NASA scientist reinvents the wheel(chair)

By pulling the wheels, instead of pushing them forward, wheelchair users can prevent damage to their shoulders and save hundreds of thousands of strokes per year.
Written by Janet Fang, Contributor

A new wheel design by Salim Nasser -- a NASA engineer, inventor and quadriplegic -- can reduce the repetitive stress injuries that many wheelchair users face. Popular Science reports.

With standard manual wheelchairs, users have to grasp and push the rim extending from the back wheels. It’s okay for self-propulsion, but it takes a toll on shoulder and arm muscles.

This new wheel reduces the amount of energy expended by targeting bigger muscles:

Using a mechanical device called a planetary gear, Nasser redesigned the wheel hub so that users pull it backwards in a rowing motion to go forward. Planetary gears are used in automatic transmissions and power tools to reverse and reduce motion, but no wheelchair wheels on the market currently use this design.

Pulling uses larger, stronger muscle groups, while pushing a wheelchair uses little muscles in the front of the body (which also hunches over the upper body). This rowing motion reduces wear and tear, and users can stay upright (which improves breathing).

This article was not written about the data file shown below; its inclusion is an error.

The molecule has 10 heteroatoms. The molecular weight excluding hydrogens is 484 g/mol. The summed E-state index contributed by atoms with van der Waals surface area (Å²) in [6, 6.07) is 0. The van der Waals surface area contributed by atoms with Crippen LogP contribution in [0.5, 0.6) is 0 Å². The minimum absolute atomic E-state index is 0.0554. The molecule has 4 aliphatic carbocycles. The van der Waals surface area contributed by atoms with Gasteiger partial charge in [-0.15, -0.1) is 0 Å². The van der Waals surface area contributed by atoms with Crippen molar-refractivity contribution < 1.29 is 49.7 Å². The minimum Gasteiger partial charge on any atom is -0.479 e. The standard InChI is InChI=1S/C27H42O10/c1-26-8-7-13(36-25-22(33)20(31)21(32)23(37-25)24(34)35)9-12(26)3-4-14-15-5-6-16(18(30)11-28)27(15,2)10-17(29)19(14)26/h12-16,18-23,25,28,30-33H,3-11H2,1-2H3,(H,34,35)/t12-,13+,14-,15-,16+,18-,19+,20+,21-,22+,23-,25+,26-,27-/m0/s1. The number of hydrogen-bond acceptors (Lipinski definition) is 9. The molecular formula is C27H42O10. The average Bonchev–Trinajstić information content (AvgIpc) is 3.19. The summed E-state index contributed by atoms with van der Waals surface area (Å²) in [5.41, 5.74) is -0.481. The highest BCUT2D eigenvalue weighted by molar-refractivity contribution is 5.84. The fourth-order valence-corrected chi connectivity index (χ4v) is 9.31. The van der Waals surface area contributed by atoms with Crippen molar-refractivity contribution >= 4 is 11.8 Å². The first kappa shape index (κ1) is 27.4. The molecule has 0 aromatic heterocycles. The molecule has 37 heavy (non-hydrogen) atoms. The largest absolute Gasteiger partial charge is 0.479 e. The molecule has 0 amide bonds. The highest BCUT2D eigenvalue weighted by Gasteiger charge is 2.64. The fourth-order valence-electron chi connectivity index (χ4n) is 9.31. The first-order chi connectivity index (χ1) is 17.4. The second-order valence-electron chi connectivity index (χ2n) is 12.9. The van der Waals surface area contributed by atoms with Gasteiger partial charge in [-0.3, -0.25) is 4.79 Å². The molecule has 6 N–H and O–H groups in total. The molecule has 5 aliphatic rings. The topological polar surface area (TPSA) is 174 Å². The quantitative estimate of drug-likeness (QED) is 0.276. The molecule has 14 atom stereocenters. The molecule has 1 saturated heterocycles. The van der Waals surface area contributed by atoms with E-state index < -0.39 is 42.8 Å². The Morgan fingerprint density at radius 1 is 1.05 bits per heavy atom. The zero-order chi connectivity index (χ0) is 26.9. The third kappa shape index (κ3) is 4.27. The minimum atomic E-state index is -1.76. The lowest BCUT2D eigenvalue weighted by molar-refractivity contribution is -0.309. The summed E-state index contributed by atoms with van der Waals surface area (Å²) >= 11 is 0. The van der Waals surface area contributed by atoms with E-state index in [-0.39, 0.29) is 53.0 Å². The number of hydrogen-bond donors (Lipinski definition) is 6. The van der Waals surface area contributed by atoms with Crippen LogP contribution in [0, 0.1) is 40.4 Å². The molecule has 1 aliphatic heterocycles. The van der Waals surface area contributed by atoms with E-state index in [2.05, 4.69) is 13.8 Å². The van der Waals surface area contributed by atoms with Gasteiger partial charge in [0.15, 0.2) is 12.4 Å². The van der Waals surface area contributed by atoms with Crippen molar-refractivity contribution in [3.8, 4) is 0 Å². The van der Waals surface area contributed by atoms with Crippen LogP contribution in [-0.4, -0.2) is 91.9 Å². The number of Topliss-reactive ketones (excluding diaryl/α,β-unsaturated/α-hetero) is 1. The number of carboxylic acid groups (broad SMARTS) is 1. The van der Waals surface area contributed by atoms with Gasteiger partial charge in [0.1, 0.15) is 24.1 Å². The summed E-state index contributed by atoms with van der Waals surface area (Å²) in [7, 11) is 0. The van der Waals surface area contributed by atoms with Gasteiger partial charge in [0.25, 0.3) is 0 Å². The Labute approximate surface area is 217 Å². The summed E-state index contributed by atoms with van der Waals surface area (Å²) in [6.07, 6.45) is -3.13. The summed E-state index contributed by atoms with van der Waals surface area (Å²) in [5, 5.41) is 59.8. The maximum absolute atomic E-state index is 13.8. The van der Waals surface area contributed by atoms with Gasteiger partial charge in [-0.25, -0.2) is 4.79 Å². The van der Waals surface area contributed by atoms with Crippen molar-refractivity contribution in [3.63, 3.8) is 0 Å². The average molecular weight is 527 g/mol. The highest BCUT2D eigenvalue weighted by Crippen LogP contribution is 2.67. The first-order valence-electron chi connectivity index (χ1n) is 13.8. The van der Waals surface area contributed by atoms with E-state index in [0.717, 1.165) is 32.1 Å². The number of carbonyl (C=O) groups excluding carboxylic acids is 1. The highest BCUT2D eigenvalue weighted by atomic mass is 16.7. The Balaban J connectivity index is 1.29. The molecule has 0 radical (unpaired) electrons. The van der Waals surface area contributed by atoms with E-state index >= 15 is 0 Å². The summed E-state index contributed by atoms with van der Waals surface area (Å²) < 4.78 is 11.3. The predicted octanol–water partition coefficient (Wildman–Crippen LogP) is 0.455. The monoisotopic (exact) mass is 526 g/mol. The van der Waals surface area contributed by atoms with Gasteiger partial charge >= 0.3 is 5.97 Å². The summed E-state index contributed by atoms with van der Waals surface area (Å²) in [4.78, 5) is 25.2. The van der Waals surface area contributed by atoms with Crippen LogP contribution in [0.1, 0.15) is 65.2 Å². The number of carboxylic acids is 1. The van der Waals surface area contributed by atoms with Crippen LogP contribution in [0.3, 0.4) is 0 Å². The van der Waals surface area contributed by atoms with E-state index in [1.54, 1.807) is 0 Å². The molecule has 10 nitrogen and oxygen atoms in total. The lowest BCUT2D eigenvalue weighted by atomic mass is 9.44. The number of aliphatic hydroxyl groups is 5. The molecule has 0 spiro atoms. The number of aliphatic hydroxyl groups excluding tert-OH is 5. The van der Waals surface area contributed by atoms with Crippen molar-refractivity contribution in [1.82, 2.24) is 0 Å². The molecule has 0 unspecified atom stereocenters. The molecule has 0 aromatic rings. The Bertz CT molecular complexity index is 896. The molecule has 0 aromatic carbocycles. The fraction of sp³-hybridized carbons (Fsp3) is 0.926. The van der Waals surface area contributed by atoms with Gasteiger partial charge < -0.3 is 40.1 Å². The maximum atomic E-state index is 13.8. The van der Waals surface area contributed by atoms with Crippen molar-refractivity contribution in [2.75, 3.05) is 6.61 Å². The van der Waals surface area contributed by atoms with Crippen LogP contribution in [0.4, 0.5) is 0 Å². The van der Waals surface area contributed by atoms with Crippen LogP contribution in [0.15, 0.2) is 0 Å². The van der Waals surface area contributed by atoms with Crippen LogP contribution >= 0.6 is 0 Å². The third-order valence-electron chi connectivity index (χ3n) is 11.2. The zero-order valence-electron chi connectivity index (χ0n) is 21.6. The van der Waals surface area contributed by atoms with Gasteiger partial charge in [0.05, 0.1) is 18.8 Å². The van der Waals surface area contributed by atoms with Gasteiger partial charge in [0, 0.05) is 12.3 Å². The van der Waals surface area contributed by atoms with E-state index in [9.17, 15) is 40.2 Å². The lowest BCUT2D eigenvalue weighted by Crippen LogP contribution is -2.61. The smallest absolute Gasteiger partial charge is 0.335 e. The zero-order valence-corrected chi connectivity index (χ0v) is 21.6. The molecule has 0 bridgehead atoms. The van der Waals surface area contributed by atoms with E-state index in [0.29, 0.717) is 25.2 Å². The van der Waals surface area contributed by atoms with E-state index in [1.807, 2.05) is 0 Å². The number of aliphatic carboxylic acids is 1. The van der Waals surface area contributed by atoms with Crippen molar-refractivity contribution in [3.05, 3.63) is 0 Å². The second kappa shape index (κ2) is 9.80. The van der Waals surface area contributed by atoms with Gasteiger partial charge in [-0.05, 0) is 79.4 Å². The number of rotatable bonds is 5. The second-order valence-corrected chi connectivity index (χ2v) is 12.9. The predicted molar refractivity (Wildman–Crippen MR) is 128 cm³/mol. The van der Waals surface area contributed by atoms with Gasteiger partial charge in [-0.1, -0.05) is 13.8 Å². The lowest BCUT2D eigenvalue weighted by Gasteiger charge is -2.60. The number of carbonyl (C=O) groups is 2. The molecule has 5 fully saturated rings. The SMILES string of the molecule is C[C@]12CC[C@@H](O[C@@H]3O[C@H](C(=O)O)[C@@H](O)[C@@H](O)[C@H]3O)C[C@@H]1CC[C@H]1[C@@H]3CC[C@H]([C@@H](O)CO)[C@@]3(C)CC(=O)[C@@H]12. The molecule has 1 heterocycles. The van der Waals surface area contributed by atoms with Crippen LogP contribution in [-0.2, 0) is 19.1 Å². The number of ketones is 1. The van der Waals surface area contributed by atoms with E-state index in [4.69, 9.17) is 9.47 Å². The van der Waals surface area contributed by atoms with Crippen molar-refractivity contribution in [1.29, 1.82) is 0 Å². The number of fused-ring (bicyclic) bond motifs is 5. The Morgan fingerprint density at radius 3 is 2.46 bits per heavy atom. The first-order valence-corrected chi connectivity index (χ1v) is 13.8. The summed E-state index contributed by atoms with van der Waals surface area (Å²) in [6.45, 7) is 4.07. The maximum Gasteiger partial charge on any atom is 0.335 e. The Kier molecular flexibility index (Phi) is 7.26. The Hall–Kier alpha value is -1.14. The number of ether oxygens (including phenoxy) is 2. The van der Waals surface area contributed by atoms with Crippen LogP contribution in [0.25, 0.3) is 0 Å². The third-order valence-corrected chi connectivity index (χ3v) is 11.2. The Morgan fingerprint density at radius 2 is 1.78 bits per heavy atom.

“If a typical user pushes 2,000 to 3,000 times a day, on average, my redesign came out to 330,050 less strokes a year,” Nasser says. The wheel can be fitted onto existing chairs.

He entered the design in the 2010 NASA Tech Briefs “Create the Future” competition, and won.

“Some 1.8 million folks use manual wheelchairs in the U.S. -- so there’s a big market out there for these wheels,” says Rimas Buinevicius of Madcelreator, a company that helps early stage firms bring their ideas to market.

Nasser and Buinevicius cofounded Rowheels in 2012 and won the Wisconsin Governor’s Business Plan Contest that June. They hope to bring the wheel to market later this year. One wheelchair will probably cost between $2,000 and $3,000.

The beta design was recently presented at MedTrade in Atlanta and last month at the International Seating Symposium in Nashville.

[Via Popular Science]

Image: Rowheels

This post was originally published on Smartplanet.com

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